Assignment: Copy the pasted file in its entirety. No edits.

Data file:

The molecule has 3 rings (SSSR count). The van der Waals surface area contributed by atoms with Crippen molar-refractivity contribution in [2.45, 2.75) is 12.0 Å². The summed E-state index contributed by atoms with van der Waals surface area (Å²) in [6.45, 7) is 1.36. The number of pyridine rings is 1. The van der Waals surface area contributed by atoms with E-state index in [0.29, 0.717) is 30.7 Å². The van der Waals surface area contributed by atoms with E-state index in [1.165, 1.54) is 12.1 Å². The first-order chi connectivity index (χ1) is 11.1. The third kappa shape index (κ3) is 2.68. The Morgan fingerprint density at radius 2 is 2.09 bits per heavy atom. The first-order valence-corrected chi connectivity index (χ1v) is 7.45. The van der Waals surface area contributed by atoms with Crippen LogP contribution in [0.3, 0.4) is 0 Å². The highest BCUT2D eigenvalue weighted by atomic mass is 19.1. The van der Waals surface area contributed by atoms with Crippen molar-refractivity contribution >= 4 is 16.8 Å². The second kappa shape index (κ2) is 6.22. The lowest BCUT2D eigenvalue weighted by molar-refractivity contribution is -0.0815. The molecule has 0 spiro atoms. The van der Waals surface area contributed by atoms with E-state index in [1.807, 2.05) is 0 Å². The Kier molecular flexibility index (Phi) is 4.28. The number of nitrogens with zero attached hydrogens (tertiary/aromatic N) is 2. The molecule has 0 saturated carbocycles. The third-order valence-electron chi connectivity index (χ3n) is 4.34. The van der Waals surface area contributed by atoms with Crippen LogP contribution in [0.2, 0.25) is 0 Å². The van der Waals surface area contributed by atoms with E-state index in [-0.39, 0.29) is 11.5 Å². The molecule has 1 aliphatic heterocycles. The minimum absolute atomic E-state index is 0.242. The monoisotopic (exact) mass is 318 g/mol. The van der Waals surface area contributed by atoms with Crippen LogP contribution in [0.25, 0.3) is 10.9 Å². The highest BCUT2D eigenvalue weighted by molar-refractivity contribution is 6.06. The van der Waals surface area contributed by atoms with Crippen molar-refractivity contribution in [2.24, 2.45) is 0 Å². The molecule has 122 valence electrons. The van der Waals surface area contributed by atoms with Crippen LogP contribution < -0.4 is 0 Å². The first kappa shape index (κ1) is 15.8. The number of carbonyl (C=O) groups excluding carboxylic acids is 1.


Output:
The molecule has 3 rings (SSSR count). The van der Waals surface area contributed by atoms with Crippen molar-refractivity contribution in [2.45, 2.75) is 12.0 Å². The summed E-state index contributed by atoms with van der Waals surface area (Å²) in [6.45, 7) is 1.36. The number of pyridine rings is 1. The van der Waals surface area contributed by atoms with E-state index in [0.29, 0.717) is 30.7 Å². The van der Waals surface area contributed by atoms with E-state index in [1.165, 1.54) is 12.1 Å². The first-order chi connectivity index (χ1) is 11.1. The third kappa shape index (κ3) is 2.68. The Morgan fingerprint density at radius 2 is 2.09 bits per heavy atom. The first-order valence-corrected chi connectivity index (χ1v) is 7.45. The van der Waals surface area contributed by atoms with Crippen LogP contribution in [0.3, 0.4) is 0 Å². The highest BCUT2D eigenvalue weighted by atomic mass is 19.1. The van der Waals surface area contributed by atoms with Crippen molar-refractivity contribution >= 4 is 16.8 Å². The second kappa shape index (κ2) is 6.22. The lowest BCUT2D eigenvalue weighted by molar-refractivity contribution is -0.0815. The molecule has 0 spiro atoms. The van der Waals surface area contributed by atoms with E-state index in [1.807, 2.05) is 0 Å². The Kier molecular flexibility index (Phi) is 4.28. The number of nitrogens with zero attached hydrogens (tertiary/aromatic N) is 2. The molecule has 0 saturated carbocycles. The third-order valence-electron chi connectivity index (χ3n) is 4.34. The van der Waals surface area contributed by atoms with Crippen LogP contribution in [0.2, 0.25) is 0 Å². The van der Waals surface area contributed by atoms with E-state index in [-0.39, 0.29) is 11.5 Å². The molecule has 1 aliphatic heterocycles. The minimum absolute atomic E-state index is 0.242. The monoisotopic (exact) mass is 318 g/mol. The van der Waals surface area contributed by atoms with Crippen LogP contribution in [0.25, 0.3) is 10.9 Å². The highest BCUT2D eigenvalue weighted by molar-refractivity contribution is 6.06. The van der Waals surface area contributed by atoms with Crippen molar-refractivity contribution in [2.24, 2.45) is 0 Å². The molecule has 122 valence electrons. The van der Waals surface area contributed by atoms with Crippen LogP contribution < -0.4 is 0 Å². The first kappa shape index (κ1) is 15.8. The number of carbonyl (C=O) groups excluding carboxylic acids is 1.